November 2023

A quieter month for ringing activities following on from the busy month of October and Migweek.

The team ran 12 sessions, mostly garden sites and South Landing.

A total of 117 birds were caught of 20 species, with 102 of these newly ringed and 15 retraps.

The stand out highlight of the month being a surprise Red-flanked Bluetail which turned up in a woodland net on the 7th, a lovely surprise on the first net round.

This represented Flamborough’s only record in 2023 of this long distance migrant.

Red-flanked Bluetail breed in taiga, usually in upland terrain in undisturbed spruce and birch forests, there has been some westward expansion of their breeding range with some now breeding in north and east Finland. They winter in SE Asia.h November

The bird was aged as a juvenile (born this year) and most likely a female given the dull plumage and limited amount of blue in its plumage.

An eastern-type Lesser Whitethroat was caught in a village garden.

A few late Blackcaps remained with 11 being caught through the month.

A single Grey Wagtail was another garden highlight.

January – March 2024

A very quiet period, mostly due to the weather as our ringers are constrained by the strength of the wind and frequent rain, with there being very few days suitable for ringing activities.

A total of 12 sessions were held over 3 sites, our main site at South landing and 2 local gardens.

A total of 173 birds were caught, of these 107 were newly ringed with 66 retraps.

The most numerous birds being Blackbirds and Starlings, a single Treecreeper was caught also.

In March 3 Chiffchaff were caught alongside 2 Reed Bunting.

In 2023 only a single Reed Bunting was caught at Flamborough so the 4 caught so far this year is an improvement and shows the benefit our feeding station is having for local farmland birds such as Reed Bunting and Yellowhammer.

April 2024

April still saw us held back by plenty of wind and showers, however the ringing team still managed to complete 11 sessions at 3 different sites.

We held our session to prepare our Constant effort Site (CES), which entailed checking all our rides and path and ensuring our equipment was all present and in good order. We had a brief ringing session at the same time so we could check our nets were ok for the season. We caught a few returning warblers – 5 Chiffchaff, 3 Blackcap and 1 Willow Warbler.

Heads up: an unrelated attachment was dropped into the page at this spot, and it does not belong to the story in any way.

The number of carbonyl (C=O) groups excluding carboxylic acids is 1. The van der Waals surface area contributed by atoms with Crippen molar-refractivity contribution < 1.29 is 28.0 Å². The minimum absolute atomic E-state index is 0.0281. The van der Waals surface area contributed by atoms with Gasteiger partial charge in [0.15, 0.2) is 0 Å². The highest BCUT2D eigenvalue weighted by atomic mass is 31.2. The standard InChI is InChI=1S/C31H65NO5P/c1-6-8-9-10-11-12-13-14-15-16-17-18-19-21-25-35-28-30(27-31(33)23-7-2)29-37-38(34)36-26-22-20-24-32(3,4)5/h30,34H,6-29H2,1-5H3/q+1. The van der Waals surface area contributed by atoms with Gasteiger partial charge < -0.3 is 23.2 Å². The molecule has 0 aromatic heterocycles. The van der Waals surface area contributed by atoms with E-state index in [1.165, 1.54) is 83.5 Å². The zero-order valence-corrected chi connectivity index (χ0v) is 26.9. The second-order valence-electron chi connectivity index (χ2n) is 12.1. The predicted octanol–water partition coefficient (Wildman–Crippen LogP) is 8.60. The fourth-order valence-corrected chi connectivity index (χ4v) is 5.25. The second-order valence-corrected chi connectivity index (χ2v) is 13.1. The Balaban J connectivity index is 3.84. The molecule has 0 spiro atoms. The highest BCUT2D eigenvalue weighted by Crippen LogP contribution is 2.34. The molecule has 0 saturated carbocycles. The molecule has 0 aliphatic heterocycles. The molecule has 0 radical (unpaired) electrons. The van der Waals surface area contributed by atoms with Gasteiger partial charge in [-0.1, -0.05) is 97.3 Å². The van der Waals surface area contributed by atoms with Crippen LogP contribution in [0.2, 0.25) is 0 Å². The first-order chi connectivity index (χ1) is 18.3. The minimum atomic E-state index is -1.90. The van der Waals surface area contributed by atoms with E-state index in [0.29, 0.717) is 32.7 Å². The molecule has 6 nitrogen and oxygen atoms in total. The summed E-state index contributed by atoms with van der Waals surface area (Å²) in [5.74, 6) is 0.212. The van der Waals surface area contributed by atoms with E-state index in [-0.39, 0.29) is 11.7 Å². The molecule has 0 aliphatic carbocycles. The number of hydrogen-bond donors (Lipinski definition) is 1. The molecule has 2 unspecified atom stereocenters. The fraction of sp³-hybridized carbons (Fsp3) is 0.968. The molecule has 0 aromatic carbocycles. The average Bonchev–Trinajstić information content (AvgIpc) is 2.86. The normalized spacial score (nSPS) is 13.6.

Over the month we caught 116 birds of which 89 were new and 27 retraps.

There was definitely a finch theme with the following being ringed:

20 Goldfinch

16 Siskin

16 Greenfinch

5 Chaffinch

1 Brambling

April also saw the start of our warblers arriving with 11 Blackcap, 7 Chiffchaff and 2 Willow Warblers being ringed.

May 2024

May saw our ringing team complete 12 sessions (including Bempton village), of which 3 were at our Constant Effort Site at Thornwick.

198 birds were caught of 21 species, with 106 of these being new and 92 retraps.

CES no 1

A perfect weather day, virtually no wind and some lovely spring sunshine with birds singing all around us.

We caught 43 birds of 15 different species, of these 27 were new and 16 retraps.

Birds caught included Whitethroat, Lesser Whitethroat, Sedge Warbler, Blackcap and Chiffchaff, also Song Thrush, Reed Bunting, Greenfinch and Bullfinch.

CES no 2

Again another ideal weather day, although a little bit too sunny!

A quieter session with 37 birds of 9 species caught, of which 11 were new and 26 retraps.

On checking data it was heartening to have re caught a male Whitethroat which we originally ringed in 2021 as an age code 4 (hatched before the current calendar year) making him at least 4 years old, and he was caught in exactly the same net lane as the first time. Incredible to think this small warbler has already made 4 round trips to Africa and back!

Our last net round of the day as we were packing up proved to be the winner with a beautiful Spotted Flycatcher turning up in the net – the first one to be ringed at Flamborough in spring for many years.

Another summer visitor they pass through Flamborough on migration in spring and Autumn, wintering again in Africa sometimes as far south as Namibia, around 7000km from their breeding grounds.

They are declining as a breeding species and have been on the UK red list since 1996.

Spotted Flycatcher are unusual in that they moult in a reversed order to all other European passerines, moulting their primaries and tail feathers ascendantly and the secondaries descendently. We could not age our bird as Spotted Flycatchers complete a full moult of their feathers in their wintering grounds, and as male and females have the same plumage and size we could not sex it either as there was no brood patch/cloacal protuberance.

CES no 3

Not so ideal weather wise as there was a moderate breeze, however we still managed 21 birds of 11 species. 11 of these were newly ringed alongside 10 retraps.

Birds of note included 3 newly fledged Song Thrush, 1 Whitethroat, 1 Lesser Whitethroat and 2 Greenfinch.